Ultimately unless I manage to find a way to bribe the team at Lifehacker to link to me every night as their last post timing the links that others give you is something that is based pretty heavily upon luck.
However while timing the links that others give might be out of a blogger’s control the timing of posts on your own blog are well within your control and perhaps it’s worth considering what posts are left to sit for longer periods of time. I’ve never really given much thought to this myself but have talked to a couple of bloggers today who have and who use a couple of strategies:
1. One blogger told me that if he’s going to post posts with affiliate links in them that he saves them for the last ones of the day to maximize the length of time that the links appear at the top of his blog.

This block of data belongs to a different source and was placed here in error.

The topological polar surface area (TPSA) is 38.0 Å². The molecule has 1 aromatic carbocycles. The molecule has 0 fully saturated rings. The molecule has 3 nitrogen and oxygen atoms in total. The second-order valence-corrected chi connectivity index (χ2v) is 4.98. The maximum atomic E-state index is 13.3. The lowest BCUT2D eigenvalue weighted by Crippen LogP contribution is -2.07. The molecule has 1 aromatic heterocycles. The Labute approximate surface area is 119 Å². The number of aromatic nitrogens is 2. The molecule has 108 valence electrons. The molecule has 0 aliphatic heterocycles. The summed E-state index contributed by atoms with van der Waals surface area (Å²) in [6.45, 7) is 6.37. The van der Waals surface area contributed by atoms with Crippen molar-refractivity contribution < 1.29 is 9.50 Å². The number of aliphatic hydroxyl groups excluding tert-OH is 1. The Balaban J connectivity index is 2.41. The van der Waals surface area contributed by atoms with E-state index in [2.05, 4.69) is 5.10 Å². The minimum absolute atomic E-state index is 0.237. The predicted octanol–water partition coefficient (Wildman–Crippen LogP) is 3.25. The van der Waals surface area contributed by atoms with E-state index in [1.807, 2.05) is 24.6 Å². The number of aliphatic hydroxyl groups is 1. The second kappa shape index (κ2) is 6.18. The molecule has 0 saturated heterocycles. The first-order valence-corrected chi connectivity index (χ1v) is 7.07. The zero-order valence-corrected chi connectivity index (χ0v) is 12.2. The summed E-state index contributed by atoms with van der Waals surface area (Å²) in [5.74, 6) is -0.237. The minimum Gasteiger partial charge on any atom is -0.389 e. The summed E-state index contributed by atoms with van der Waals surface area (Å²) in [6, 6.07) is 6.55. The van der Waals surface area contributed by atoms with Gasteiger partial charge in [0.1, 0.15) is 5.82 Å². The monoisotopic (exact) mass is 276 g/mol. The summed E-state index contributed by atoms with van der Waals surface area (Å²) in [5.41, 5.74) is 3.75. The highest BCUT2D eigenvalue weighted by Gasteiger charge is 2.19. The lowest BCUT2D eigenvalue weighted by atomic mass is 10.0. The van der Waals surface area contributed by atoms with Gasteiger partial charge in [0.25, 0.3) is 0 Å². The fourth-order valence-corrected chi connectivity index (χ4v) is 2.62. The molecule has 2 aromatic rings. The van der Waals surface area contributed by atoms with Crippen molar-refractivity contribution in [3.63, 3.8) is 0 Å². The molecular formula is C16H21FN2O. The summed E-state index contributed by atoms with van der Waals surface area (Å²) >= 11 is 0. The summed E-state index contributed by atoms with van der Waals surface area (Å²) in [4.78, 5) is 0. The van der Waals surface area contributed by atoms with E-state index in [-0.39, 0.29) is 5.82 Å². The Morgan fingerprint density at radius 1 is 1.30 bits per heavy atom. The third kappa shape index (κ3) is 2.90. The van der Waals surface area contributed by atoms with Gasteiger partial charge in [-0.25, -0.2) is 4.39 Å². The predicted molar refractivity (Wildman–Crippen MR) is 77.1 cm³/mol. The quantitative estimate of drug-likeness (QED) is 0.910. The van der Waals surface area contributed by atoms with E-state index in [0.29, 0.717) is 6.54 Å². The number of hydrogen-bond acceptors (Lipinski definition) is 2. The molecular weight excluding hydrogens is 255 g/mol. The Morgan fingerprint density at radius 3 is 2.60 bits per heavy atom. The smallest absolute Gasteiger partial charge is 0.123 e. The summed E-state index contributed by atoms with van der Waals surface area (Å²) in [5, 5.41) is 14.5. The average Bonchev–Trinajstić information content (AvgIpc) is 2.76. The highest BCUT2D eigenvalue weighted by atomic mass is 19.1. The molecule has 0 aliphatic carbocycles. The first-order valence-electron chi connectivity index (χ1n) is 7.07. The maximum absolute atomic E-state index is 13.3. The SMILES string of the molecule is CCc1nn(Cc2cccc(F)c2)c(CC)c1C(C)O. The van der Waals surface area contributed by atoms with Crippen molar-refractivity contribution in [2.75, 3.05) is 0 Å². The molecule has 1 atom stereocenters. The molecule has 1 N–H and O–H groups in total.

2. Another blogger told me that she is trying to impress another blogger or catch their attention (with a link in her post) that she often attempts to time her posts to maximize the traffic that she sends. She does this by either posting the post in peak viewing time or by making it the last post for the day.
Of course many bloggers also consider timing their posts in other ways – I know of quite a few who make sure a post goes up every morning just as the east coast of the US is waking up to maximize their exposure for the day (this is something I do from time to time myself).
Do you consider the timing of your posts? What factors do you consider and what strategies do you employ?
Aaron Wall writes a good post titled Rambling too Much = Bad Blogging.